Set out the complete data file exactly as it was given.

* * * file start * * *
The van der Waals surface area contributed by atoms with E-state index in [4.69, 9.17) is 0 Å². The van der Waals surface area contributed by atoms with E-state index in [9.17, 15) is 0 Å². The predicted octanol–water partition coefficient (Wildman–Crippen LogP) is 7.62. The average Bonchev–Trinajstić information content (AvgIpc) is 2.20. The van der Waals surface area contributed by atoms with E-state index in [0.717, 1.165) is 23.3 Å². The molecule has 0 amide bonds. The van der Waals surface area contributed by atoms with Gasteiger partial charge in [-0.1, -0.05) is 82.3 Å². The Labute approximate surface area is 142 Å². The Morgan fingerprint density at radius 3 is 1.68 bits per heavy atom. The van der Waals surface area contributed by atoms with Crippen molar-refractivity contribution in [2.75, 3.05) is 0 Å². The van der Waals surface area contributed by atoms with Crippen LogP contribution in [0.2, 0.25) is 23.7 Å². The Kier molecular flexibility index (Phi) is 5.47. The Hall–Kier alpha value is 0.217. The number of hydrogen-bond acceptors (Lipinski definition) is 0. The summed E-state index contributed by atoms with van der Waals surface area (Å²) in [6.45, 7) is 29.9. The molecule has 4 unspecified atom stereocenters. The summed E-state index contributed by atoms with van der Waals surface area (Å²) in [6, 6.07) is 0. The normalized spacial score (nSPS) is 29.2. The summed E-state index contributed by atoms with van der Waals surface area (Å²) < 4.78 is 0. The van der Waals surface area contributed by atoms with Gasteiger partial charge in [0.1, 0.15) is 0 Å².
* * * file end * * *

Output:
The van der Waals surface area contributed by atoms with E-state index in [4.69, 9.17) is 0 Å². The van der Waals surface area contributed by atoms with E-state index in [9.17, 15) is 0 Å². The predicted octanol–water partition coefficient (Wildman–Crippen LogP) is 7.62. The average Bonchev–Trinajstić information content (AvgIpc) is 2.20. The van der Waals surface area contributed by atoms with E-state index in [0.717, 1.165) is 23.3 Å². The molecule has 0 amide bonds. The van der Waals surface area contributed by atoms with Gasteiger partial charge in [-0.1, -0.05) is 82.3 Å². The Labute approximate surface area is 142 Å². The Morgan fingerprint density at radius 3 is 1.68 bits per heavy atom. The van der Waals surface area contributed by atoms with Crippen molar-refractivity contribution in [2.75, 3.05) is 0 Å². The van der Waals surface area contributed by atoms with Crippen LogP contribution in [0.2, 0.25) is 23.7 Å². The Kier molecular flexibility index (Phi) is 5.47. The Hall–Kier alpha value is 0.217. The number of hydrogen-bond acceptors (Lipinski definition) is 0. The summed E-state index contributed by atoms with van der Waals surface area (Å²) in [6.45, 7) is 29.9. The molecule has 4 unspecified atom stereocenters. The summed E-state index contributed by atoms with van der Waals surface area (Å²) in [6, 6.07) is 0. The normalized spacial score (nSPS) is 29.2. The summed E-state index contributed by atoms with van der Waals surface area (Å²) < 4.78 is 0. The van der Waals surface area contributed by atoms with Gasteiger partial charge in [0.1, 0.15) is 0 Å².